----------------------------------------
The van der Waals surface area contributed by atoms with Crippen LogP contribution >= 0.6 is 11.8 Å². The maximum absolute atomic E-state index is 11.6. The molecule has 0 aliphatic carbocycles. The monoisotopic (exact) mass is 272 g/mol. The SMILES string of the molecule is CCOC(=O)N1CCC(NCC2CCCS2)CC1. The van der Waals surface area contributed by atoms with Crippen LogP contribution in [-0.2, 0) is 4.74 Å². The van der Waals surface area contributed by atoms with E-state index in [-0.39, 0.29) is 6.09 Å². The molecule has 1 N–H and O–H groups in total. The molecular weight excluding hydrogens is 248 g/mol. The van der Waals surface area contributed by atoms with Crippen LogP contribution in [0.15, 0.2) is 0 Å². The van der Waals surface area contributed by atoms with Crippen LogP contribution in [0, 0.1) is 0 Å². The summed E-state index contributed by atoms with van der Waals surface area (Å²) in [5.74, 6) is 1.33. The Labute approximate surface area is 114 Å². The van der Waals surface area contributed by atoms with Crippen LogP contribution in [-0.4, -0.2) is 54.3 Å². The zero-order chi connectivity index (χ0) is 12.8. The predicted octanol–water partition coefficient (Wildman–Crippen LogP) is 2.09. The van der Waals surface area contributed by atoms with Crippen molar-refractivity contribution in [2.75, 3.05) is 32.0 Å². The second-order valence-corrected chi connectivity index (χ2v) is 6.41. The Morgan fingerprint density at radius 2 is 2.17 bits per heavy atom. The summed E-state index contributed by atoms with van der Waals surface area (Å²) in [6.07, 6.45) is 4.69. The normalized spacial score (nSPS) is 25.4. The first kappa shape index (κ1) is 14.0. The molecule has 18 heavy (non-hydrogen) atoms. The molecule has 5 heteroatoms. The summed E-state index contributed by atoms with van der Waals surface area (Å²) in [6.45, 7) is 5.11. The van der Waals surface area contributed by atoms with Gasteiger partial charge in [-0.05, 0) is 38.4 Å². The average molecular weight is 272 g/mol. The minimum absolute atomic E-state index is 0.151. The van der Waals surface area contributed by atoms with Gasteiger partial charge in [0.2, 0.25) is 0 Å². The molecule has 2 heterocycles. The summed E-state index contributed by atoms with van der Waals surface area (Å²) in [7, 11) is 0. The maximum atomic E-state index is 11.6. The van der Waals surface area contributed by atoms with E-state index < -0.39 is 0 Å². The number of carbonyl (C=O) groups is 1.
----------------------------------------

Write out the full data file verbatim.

The van der Waals surface area contributed by atoms with Crippen LogP contribution >= 0.6 is 11.8 Å². The maximum absolute atomic E-state index is 11.6. The molecule has 0 aliphatic carbocycles. The monoisotopic (exact) mass is 272 g/mol. The SMILES string of the molecule is CCOC(=O)N1CCC(NCC2CCCS2)CC1. The van der Waals surface area contributed by atoms with Crippen LogP contribution in [-0.2, 0) is 4.74 Å². The van der Waals surface area contributed by atoms with E-state index in [-0.39, 0.29) is 6.09 Å². The molecule has 1 N–H and O–H groups in total. The molecular weight excluding hydrogens is 248 g/mol. The van der Waals surface area contributed by atoms with Crippen LogP contribution in [0.15, 0.2) is 0 Å². The van der Waals surface area contributed by atoms with Crippen LogP contribution in [0, 0.1) is 0 Å². The summed E-state index contributed by atoms with van der Waals surface area (Å²) in [5.74, 6) is 1.33. The Labute approximate surface area is 114 Å². The van der Waals surface area contributed by atoms with Crippen LogP contribution in [-0.4, -0.2) is 54.3 Å². The zero-order chi connectivity index (χ0) is 12.8. The predicted octanol–water partition coefficient (Wildman–Crippen LogP) is 2.09. The van der Waals surface area contributed by atoms with Crippen molar-refractivity contribution in [2.75, 3.05) is 32.0 Å². The second-order valence-corrected chi connectivity index (χ2v) is 6.41. The Morgan fingerprint density at radius 2 is 2.17 bits per heavy atom. The summed E-state index contributed by atoms with van der Waals surface area (Å²) in [6.07, 6.45) is 4.69. The normalized spacial score (nSPS) is 25.4. The first kappa shape index (κ1) is 14.0. The molecule has 18 heavy (non-hydrogen) atoms. The molecule has 5 heteroatoms. The summed E-state index contributed by atoms with van der Waals surface area (Å²) in [6.45, 7) is 5.11. The van der Waals surface area contributed by atoms with Gasteiger partial charge in [-0.05, 0) is 38.4 Å². The average molecular weight is 272 g/mol. The minimum absolute atomic E-state index is 0.151. The van der Waals surface area contributed by atoms with Gasteiger partial charge in [0.2, 0.25) is 0 Å². The molecule has 2 heterocycles. The summed E-state index contributed by atoms with van der Waals surface area (Å²) in [7, 11) is 0. The maximum atomic E-state index is 11.6. The van der Waals surface area contributed by atoms with E-state index < -0.39 is 0 Å². The number of carbonyl (C=O) groups is 1.